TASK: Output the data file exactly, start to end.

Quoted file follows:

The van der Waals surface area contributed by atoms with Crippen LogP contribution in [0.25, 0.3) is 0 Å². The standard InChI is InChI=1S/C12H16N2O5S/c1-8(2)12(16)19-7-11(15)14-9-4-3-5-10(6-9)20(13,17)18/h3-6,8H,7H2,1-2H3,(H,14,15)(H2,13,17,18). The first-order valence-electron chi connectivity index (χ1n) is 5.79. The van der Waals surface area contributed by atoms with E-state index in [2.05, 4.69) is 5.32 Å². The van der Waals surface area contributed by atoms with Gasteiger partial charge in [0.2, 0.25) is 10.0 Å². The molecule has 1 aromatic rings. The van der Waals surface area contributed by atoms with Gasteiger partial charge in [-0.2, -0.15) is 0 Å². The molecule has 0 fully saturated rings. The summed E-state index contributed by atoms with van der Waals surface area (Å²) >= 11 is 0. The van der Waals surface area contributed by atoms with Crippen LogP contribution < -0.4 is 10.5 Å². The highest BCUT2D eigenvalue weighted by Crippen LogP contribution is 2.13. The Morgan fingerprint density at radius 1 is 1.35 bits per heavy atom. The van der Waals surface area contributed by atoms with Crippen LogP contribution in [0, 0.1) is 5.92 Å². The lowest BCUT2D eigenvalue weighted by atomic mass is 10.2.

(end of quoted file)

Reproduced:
The van der Waals surface area contributed by atoms with Crippen LogP contribution in [0.25, 0.3) is 0 Å². The standard InChI is InChI=1S/C12H16N2O5S/c1-8(2)12(16)19-7-11(15)14-9-4-3-5-10(6-9)20(13,17)18/h3-6,8H,7H2,1-2H3,(H,14,15)(H2,13,17,18). The first-order valence-electron chi connectivity index (χ1n) is 5.79. The van der Waals surface area contributed by atoms with E-state index in [2.05, 4.69) is 5.32 Å². The van der Waals surface area contributed by atoms with Gasteiger partial charge in [0.2, 0.25) is 10.0 Å². The molecule has 1 aromatic rings. The van der Waals surface area contributed by atoms with Gasteiger partial charge in [-0.2, -0.15) is 0 Å². The molecule has 0 fully saturated rings. The summed E-state index contributed by atoms with van der Waals surface area (Å²) >= 11 is 0. The van der Waals surface area contributed by atoms with Crippen LogP contribution < -0.4 is 10.5 Å². The highest BCUT2D eigenvalue weighted by Crippen LogP contribution is 2.13. The Morgan fingerprint density at radius 1 is 1.35 bits per heavy atom. The van der Waals surface area contributed by atoms with Crippen LogP contribution in [0, 0.1) is 5.92 Å². The lowest BCUT2D eigenvalue weighted by atomic mass is 10.2.